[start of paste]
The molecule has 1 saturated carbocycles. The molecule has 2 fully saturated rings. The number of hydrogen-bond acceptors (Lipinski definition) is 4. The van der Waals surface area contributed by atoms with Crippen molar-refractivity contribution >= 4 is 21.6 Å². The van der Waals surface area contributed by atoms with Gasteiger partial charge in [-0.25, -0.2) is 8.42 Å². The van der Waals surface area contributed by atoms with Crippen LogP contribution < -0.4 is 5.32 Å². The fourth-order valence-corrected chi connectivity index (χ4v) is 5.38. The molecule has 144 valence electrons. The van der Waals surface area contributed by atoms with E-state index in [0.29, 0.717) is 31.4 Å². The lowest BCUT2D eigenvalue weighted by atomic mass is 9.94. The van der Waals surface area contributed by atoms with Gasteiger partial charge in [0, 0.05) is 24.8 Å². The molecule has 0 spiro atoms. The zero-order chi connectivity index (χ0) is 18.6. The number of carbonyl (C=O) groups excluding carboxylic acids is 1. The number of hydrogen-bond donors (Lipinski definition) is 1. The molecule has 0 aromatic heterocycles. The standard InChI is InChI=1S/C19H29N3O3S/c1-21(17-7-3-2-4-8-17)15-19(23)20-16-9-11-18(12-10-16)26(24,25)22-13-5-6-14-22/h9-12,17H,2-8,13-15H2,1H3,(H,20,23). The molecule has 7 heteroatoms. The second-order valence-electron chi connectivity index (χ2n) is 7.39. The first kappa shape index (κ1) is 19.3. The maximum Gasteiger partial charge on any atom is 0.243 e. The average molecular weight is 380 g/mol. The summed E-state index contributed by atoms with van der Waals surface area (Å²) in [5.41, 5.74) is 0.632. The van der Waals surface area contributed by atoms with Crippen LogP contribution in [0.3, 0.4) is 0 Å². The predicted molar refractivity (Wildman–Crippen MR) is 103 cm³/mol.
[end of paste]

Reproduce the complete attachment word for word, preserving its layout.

The molecule has 1 saturated carbocycles. The molecule has 2 fully saturated rings. The number of hydrogen-bond acceptors (Lipinski definition) is 4. The van der Waals surface area contributed by atoms with Crippen molar-refractivity contribution >= 4 is 21.6 Å². The van der Waals surface area contributed by atoms with Gasteiger partial charge in [-0.25, -0.2) is 8.42 Å². The van der Waals surface area contributed by atoms with Crippen LogP contribution < -0.4 is 5.32 Å². The fourth-order valence-corrected chi connectivity index (χ4v) is 5.38. The molecule has 144 valence electrons. The van der Waals surface area contributed by atoms with E-state index in [0.29, 0.717) is 31.4 Å². The lowest BCUT2D eigenvalue weighted by atomic mass is 9.94. The van der Waals surface area contributed by atoms with Gasteiger partial charge in [0, 0.05) is 24.8 Å². The molecule has 0 spiro atoms. The zero-order chi connectivity index (χ0) is 18.6. The number of carbonyl (C=O) groups excluding carboxylic acids is 1. The number of hydrogen-bond donors (Lipinski definition) is 1. The molecule has 0 aromatic heterocycles. The standard InChI is InChI=1S/C19H29N3O3S/c1-21(17-7-3-2-4-8-17)15-19(23)20-16-9-11-18(12-10-16)26(24,25)22-13-5-6-14-22/h9-12,17H,2-8,13-15H2,1H3,(H,20,23). The molecule has 7 heteroatoms. The second-order valence-electron chi connectivity index (χ2n) is 7.39. The first kappa shape index (κ1) is 19.3. The maximum Gasteiger partial charge on any atom is 0.243 e. The average molecular weight is 380 g/mol. The summed E-state index contributed by atoms with van der Waals surface area (Å²) in [5.41, 5.74) is 0.632. The van der Waals surface area contributed by atoms with Crippen LogP contribution in [0.3, 0.4) is 0 Å². The predicted molar refractivity (Wildman–Crippen MR) is 103 cm³/mol.